After decades of avoiding disruptive change, the hotel industry may be totally transformed by technology. This unprecedented change will impact the way hotels attract businesses and guests of tomorrow says Gillian Saunders, global leader of hospitality and tourism at Grant Thornton.
Millennials are predicted to overtake baby boomers as the main target market of hotels by 2017. Hotels need to make changes in four areas:
Technology is driving this trend through increased use of mobile and digital platforms by consumers, explains Saunders. Guests are now empowered to make direct requests to hotels, through apps and other cyber touch-points. About 46% of millennials surveyed indicated that digitally enabled check-in/out services influence their decision to return in the future.
By incorporating data analytics to track guests’ information from digital platforms (travel patterns, credit cards and mobile phones), hotels can better understand guests and offer personalised services throughout the entire customer journey. There are cyber security risks and hotels need to set up infrastructure to protect information, says Saunders.
Hotels can also customise their services to foreign markets. The Conrad group of hotels and resorts customises languages on television channels and menus for their mandarin-speaking guests. “They’re already customising the cultural difference using mobile technology,” says Saunders.
The banking, financial services and transport sectors have already adapted to technology, but the hotel industry has arrived late to the digitalisation era. Hotels need to prioritise investment in digitalisation, technology and talent.
Besides incorporating technological infrastructure like sensors and other IT investments, hoteliers should recruit talent that is more digitally ready and trained to use technology, says Saunders. Employees must learn how to interact with apps and cyber platforms, as they do face-to-face with guests.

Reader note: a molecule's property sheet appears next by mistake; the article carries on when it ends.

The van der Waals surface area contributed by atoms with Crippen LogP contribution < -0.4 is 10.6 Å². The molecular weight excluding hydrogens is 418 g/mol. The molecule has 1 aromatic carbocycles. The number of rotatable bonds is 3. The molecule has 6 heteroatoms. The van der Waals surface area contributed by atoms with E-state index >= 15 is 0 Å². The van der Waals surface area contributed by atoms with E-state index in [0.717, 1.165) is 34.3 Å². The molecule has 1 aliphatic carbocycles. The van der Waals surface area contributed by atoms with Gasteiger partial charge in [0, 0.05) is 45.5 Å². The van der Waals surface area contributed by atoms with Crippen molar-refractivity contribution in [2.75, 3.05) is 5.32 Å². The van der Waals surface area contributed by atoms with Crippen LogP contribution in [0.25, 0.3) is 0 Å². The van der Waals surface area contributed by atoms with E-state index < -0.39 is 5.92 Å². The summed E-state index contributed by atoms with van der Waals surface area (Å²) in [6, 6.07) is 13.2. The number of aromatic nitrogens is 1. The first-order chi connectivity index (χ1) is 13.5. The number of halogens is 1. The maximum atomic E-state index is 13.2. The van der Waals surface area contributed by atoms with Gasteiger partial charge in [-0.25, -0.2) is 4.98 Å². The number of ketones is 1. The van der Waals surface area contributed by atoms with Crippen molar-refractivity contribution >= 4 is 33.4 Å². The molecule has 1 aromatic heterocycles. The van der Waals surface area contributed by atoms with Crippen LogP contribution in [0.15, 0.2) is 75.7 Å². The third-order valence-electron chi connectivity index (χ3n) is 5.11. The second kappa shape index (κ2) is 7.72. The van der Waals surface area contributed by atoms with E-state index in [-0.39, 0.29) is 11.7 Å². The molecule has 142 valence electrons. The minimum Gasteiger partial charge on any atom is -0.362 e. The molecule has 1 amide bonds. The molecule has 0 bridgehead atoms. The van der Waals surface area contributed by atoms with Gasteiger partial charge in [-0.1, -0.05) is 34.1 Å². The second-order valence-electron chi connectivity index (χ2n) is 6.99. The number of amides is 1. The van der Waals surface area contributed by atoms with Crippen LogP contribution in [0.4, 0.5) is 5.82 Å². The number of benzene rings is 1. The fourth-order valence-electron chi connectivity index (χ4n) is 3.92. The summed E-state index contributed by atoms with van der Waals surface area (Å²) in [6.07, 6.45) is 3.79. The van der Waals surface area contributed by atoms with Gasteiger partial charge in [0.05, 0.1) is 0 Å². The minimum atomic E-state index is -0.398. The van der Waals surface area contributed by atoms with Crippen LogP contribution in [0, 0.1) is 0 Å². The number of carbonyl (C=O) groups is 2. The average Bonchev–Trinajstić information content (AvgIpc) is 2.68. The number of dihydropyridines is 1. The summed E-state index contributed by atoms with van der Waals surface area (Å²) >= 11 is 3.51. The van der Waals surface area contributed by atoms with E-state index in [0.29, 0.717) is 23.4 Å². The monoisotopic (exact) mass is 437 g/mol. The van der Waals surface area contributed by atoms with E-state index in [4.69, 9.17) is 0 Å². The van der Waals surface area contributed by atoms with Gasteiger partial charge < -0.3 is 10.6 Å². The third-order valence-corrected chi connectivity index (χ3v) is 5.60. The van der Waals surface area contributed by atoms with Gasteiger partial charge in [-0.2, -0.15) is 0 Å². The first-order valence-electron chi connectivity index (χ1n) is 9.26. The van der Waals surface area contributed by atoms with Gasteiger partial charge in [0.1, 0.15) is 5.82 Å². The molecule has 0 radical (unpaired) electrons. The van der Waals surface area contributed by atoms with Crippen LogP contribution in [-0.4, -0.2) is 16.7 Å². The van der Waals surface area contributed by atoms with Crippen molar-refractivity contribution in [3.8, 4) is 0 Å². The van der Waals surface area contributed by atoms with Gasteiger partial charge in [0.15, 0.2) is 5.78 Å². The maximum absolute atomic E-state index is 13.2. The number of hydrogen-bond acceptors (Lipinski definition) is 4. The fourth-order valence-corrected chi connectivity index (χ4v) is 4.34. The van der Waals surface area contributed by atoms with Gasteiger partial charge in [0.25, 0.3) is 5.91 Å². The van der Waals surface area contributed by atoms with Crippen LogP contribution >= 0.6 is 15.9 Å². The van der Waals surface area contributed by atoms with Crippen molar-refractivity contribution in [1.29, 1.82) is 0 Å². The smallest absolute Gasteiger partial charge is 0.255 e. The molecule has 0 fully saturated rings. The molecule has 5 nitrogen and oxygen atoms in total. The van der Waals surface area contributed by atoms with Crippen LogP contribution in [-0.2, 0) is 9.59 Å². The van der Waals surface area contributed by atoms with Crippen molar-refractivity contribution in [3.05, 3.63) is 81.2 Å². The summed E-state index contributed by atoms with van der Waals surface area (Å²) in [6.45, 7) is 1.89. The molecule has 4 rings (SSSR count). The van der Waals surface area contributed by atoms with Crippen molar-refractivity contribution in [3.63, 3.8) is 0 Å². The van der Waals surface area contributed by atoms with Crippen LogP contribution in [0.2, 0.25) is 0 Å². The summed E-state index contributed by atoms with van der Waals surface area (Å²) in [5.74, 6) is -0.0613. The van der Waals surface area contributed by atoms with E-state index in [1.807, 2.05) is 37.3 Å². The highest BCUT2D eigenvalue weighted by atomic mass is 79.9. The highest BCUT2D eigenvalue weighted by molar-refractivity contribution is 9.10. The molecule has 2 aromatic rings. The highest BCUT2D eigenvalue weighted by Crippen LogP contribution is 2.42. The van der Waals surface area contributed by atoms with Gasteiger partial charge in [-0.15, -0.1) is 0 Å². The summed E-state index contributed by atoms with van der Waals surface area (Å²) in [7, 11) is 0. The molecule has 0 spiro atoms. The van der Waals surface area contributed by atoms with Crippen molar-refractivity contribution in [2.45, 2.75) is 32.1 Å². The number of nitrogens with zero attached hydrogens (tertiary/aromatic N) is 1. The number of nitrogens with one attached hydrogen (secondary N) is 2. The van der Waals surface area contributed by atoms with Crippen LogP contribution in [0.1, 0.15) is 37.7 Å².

People who are really clever in the sharing economy will develop massive businesses without investment in assets.
Finding talent is difficult and Saunders suggests hotels partner with technology firms for help. Hotel schools should start introducing digital training as a solution to the widening digital gap. Unfortunately it is possible that some jobs may become redundant as technology takes prominence, says Saunders.
Hotels need to differentiate themselves, which is challenging as all hotels offer a “lifestyle brand” says Saunders. Guests often use convenience and price aggregators like the TripAdvisor app to find suitable hotels instead of visiting hotel websites. “Millenials trust those spaces, not brands,” says Saunders.
Hotels can rely on technology to differentiate the guest’s experience. The mood of a room can be changed for the guest’s specific needs using digitally enhanced lighting and smells.
New business models
Disruptive technology is forcing business models to change. This is seen with the Airbnb business model which relies heavily on the sharing economy. Airbnb offers accommodation with hosts across the world using online bookings. Airbnb’s website visits have grown by 343% over two years. “Millennials trust this sharing economy. People who are really clever in the sharing economy will develop massive businesses without investment in assets,” says Saunders.
To attract guests, multi-pricing and destination integrated experiences for guests who do not want a “tourist” experience but rather a true, local cultural experience is also popular. Hotels are being erected in areas of urban regeneration in cities to give guests a local experience. These “off-beat” hotels probably appeal more to millennials, explains Saunders.
This article was featured in Finweek magazine.